When you are enslaved to a taskmaster (you!) and how to be set free

taskmaster

I’ve heard this before:

Don’t “should” all over yourself.

Oh dear. Guilty.

As Not Marked is readying for release a week from today, I’m scarily buried under a weight of shoulds.

  • I should try to be on more radio stations.
  • I should write more guest posts.
  • I should create more giveaways.
  • I should jump at every. single. opportunity.
  • I should always, always say yes.

That list of shoulds might not relate to you unless you’re an author trying to launch a book. But what about these shoulds?

  • I should write those thank you notes.
  • I should do that scary project at work–and now.
  • I should call my parents more often.
  • I should exercise 5 days a week.
  • I should eat more veggies.
  • I should volunteer more at school.

The thing is, these shoulds are GOOD. They would add value. The problem comes when the shoulds become a taskmaster, and you can no longer discern between what God may have for you versus what you feel you should do to be okay.

Thankfully, there’s this important truth:

Your lack of doing doesn’t nullify God’s great faithfulness. (click to tweet)

I truly, deeply need to rest there.

Because you know what? You’ll always have the shoulds with you. The To-Do list will be there in the morning. There is always more task than day. So in that realization, you can either be crazy like me (please don’t) and say YES to everything, or you can stop and learn to discern what is the best for the day. And you can learn that stopping has its benefit.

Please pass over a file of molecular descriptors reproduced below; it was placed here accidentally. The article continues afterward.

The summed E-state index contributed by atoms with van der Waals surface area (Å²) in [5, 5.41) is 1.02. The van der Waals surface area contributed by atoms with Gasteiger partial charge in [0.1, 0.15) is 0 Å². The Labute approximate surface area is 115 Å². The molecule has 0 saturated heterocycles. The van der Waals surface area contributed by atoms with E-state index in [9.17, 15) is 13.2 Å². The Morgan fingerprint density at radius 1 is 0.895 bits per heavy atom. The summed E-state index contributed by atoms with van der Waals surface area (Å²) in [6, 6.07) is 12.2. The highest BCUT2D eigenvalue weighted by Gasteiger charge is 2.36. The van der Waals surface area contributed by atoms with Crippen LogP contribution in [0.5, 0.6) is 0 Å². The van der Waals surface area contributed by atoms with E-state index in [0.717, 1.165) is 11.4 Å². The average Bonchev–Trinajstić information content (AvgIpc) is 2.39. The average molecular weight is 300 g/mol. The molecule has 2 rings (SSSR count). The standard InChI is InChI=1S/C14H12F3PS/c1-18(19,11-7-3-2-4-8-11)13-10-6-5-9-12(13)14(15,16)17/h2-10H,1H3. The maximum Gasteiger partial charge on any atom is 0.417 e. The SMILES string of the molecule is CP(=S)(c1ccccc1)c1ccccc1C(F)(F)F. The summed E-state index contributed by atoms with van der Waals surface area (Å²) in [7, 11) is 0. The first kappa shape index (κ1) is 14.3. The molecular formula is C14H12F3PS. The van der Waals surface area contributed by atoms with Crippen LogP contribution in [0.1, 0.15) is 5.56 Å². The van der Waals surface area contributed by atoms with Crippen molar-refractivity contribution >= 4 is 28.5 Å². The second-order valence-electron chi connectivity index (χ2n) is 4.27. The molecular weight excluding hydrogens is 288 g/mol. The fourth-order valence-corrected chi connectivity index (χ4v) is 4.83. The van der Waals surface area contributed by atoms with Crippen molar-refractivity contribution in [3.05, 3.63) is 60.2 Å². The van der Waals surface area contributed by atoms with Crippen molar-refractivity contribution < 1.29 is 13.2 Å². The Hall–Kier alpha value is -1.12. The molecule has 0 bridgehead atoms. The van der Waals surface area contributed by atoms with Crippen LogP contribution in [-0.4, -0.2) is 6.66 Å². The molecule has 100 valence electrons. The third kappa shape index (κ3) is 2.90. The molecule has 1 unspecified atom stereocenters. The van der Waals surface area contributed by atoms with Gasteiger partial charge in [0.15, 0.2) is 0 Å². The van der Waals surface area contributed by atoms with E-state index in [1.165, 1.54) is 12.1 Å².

Last week, my eldest daughter called me. I was drowning in shoulds and, sad to admit, saw her call as an obstacle between me and my list. As she shared her heart, I relaxed into the call. I offered my perspective. Even so, when we hung up, I felt desperately sad.

Why? Because I am not sure I was quite WITH her in the conversation. My mind drifted to the tasks, enslaved to taskmaster me. Had I been more with her in the moment, I know I would’ve been able to give her what she truly needed–ME.

The last bit of truth in this post is this: People are more important than tasks. (click to tweet)

I’m praying to get back to that truth. That I could become more interruptible, more fluid in my ability to set down tasks for the sake of people. I would like us all to be free from having to say yes to every opportunity so we can see yes to the truly important ones.

What about you? How have you learned to let go of the inner taskmaster? How have you stopped “shoulding” all over yourself?

{Aside: Please don’t tell me I need counseling. I already know that! 🙂 }

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